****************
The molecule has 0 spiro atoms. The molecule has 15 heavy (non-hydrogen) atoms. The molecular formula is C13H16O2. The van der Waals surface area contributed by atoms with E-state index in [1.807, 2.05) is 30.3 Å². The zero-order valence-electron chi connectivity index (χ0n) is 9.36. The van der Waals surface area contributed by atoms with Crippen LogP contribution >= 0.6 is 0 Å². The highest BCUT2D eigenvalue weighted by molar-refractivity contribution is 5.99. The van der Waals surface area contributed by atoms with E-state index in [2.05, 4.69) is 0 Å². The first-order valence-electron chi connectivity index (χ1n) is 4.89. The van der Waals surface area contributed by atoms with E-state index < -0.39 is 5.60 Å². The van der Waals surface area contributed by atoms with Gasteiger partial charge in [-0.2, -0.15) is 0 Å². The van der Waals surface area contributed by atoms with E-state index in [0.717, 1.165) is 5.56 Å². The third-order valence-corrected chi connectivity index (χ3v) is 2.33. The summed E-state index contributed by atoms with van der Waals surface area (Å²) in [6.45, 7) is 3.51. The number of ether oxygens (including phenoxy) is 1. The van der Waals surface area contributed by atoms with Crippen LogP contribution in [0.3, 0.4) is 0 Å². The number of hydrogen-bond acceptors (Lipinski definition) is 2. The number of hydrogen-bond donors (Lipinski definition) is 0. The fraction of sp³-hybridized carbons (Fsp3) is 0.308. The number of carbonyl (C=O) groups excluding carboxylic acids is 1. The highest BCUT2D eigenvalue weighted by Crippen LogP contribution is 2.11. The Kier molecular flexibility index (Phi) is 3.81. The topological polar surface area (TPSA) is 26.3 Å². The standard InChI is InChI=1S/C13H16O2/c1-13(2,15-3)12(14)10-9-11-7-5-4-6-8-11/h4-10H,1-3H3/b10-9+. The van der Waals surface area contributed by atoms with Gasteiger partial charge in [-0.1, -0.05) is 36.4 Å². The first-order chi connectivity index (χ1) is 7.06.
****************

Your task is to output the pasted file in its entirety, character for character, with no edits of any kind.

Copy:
The molecule has 0 spiro atoms. The molecule has 15 heavy (non-hydrogen) atoms. The molecular formula is C13H16O2. The van der Waals surface area contributed by atoms with E-state index in [1.807, 2.05) is 30.3 Å². The zero-order valence-electron chi connectivity index (χ0n) is 9.36. The van der Waals surface area contributed by atoms with Crippen LogP contribution >= 0.6 is 0 Å². The highest BCUT2D eigenvalue weighted by molar-refractivity contribution is 5.99. The van der Waals surface area contributed by atoms with E-state index in [2.05, 4.69) is 0 Å². The first-order valence-electron chi connectivity index (χ1n) is 4.89. The van der Waals surface area contributed by atoms with E-state index < -0.39 is 5.60 Å². The van der Waals surface area contributed by atoms with Gasteiger partial charge in [-0.2, -0.15) is 0 Å². The van der Waals surface area contributed by atoms with E-state index in [0.717, 1.165) is 5.56 Å². The third-order valence-corrected chi connectivity index (χ3v) is 2.33. The summed E-state index contributed by atoms with van der Waals surface area (Å²) in [6.45, 7) is 3.51. The number of ether oxygens (including phenoxy) is 1. The van der Waals surface area contributed by atoms with Crippen LogP contribution in [0.3, 0.4) is 0 Å². The number of hydrogen-bond acceptors (Lipinski definition) is 2. The number of hydrogen-bond donors (Lipinski definition) is 0. The fraction of sp³-hybridized carbons (Fsp3) is 0.308. The number of carbonyl (C=O) groups excluding carboxylic acids is 1. The highest BCUT2D eigenvalue weighted by Crippen LogP contribution is 2.11. The Kier molecular flexibility index (Phi) is 3.81. The topological polar surface area (TPSA) is 26.3 Å². The standard InChI is InChI=1S/C13H16O2/c1-13(2,15-3)12(14)10-9-11-7-5-4-6-8-11/h4-10H,1-3H3/b10-9+. The van der Waals surface area contributed by atoms with Gasteiger partial charge in [-0.1, -0.05) is 36.4 Å². The first-order chi connectivity index (χ1) is 7.06.